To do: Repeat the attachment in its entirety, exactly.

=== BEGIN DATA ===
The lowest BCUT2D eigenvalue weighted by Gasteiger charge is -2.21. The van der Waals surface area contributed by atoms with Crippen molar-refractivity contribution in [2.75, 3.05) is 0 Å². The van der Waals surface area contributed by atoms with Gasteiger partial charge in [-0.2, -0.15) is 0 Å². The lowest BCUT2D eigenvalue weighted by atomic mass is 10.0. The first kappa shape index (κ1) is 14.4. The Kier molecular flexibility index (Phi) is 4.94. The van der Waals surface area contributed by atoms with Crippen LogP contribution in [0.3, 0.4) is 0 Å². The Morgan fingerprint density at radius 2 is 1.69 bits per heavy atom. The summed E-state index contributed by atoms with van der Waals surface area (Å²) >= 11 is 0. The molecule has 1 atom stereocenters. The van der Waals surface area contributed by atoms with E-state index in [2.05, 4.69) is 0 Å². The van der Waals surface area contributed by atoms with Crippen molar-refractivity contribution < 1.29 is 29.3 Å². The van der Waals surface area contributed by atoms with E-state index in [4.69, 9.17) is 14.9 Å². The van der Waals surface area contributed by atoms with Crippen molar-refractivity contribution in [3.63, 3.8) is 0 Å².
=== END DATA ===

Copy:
The lowest BCUT2D eigenvalue weighted by Gasteiger charge is -2.21. The van der Waals surface area contributed by atoms with Crippen molar-refractivity contribution in [2.75, 3.05) is 0 Å². The van der Waals surface area contributed by atoms with Gasteiger partial charge in [-0.2, -0.15) is 0 Å². The lowest BCUT2D eigenvalue weighted by atomic mass is 10.0. The first kappa shape index (κ1) is 14.4. The Kier molecular flexibility index (Phi) is 4.94. The van der Waals surface area contributed by atoms with Crippen LogP contribution in [0.3, 0.4) is 0 Å². The Morgan fingerprint density at radius 2 is 1.69 bits per heavy atom. The summed E-state index contributed by atoms with van der Waals surface area (Å²) >= 11 is 0. The molecule has 1 atom stereocenters. The van der Waals surface area contributed by atoms with E-state index in [2.05, 4.69) is 0 Å². The van der Waals surface area contributed by atoms with Crippen molar-refractivity contribution < 1.29 is 29.3 Å². The van der Waals surface area contributed by atoms with E-state index in [4.69, 9.17) is 14.9 Å². The van der Waals surface area contributed by atoms with Crippen molar-refractivity contribution in [3.63, 3.8) is 0 Å².